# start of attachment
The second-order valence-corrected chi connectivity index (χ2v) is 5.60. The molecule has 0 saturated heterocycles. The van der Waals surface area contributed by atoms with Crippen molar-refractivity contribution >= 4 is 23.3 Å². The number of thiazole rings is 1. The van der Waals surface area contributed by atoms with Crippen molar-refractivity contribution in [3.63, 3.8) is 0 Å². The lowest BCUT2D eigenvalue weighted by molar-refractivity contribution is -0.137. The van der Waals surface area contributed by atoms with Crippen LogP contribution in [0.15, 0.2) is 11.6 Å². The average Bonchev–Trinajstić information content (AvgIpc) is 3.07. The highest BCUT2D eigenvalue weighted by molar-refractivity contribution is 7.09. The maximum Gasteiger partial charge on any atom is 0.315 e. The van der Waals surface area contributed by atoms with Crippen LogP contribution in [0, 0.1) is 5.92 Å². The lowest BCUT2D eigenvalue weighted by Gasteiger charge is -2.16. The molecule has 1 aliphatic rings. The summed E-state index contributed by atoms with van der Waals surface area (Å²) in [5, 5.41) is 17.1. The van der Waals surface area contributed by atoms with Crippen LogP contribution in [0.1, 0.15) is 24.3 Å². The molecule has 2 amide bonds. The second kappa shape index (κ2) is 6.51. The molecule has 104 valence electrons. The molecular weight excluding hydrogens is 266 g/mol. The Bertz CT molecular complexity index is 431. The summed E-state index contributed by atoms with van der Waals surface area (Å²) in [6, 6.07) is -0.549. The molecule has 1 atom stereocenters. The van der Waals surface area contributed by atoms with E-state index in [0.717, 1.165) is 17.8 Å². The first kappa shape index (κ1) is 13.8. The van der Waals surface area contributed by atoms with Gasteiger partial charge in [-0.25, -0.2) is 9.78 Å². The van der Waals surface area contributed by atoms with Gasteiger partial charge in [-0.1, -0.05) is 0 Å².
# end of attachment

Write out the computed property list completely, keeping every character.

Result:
The second-order valence-corrected chi connectivity index (χ2v) is 5.60. The molecule has 0 saturated heterocycles. The van der Waals surface area contributed by atoms with Crippen molar-refractivity contribution >= 4 is 23.3 Å². The number of thiazole rings is 1. The van der Waals surface area contributed by atoms with Crippen molar-refractivity contribution in [3.63, 3.8) is 0 Å². The lowest BCUT2D eigenvalue weighted by molar-refractivity contribution is -0.137. The van der Waals surface area contributed by atoms with Crippen LogP contribution in [0.15, 0.2) is 11.6 Å². The average Bonchev–Trinajstić information content (AvgIpc) is 3.07. The highest BCUT2D eigenvalue weighted by molar-refractivity contribution is 7.09. The maximum Gasteiger partial charge on any atom is 0.315 e. The van der Waals surface area contributed by atoms with Crippen LogP contribution in [0, 0.1) is 5.92 Å². The lowest BCUT2D eigenvalue weighted by Gasteiger charge is -2.16. The molecule has 1 aliphatic rings. The summed E-state index contributed by atoms with van der Waals surface area (Å²) in [5, 5.41) is 17.1. The van der Waals surface area contributed by atoms with Crippen LogP contribution in [0.1, 0.15) is 24.3 Å². The molecule has 2 amide bonds. The second kappa shape index (κ2) is 6.51. The molecule has 104 valence electrons. The molecular weight excluding hydrogens is 266 g/mol. The Bertz CT molecular complexity index is 431. The summed E-state index contributed by atoms with van der Waals surface area (Å²) in [6, 6.07) is -0.549. The molecule has 1 atom stereocenters. The van der Waals surface area contributed by atoms with E-state index in [0.717, 1.165) is 17.8 Å². The first kappa shape index (κ1) is 13.8. The van der Waals surface area contributed by atoms with Gasteiger partial charge in [-0.25, -0.2) is 9.78 Å². The van der Waals surface area contributed by atoms with Gasteiger partial charge in [-0.1, -0.05) is 0 Å².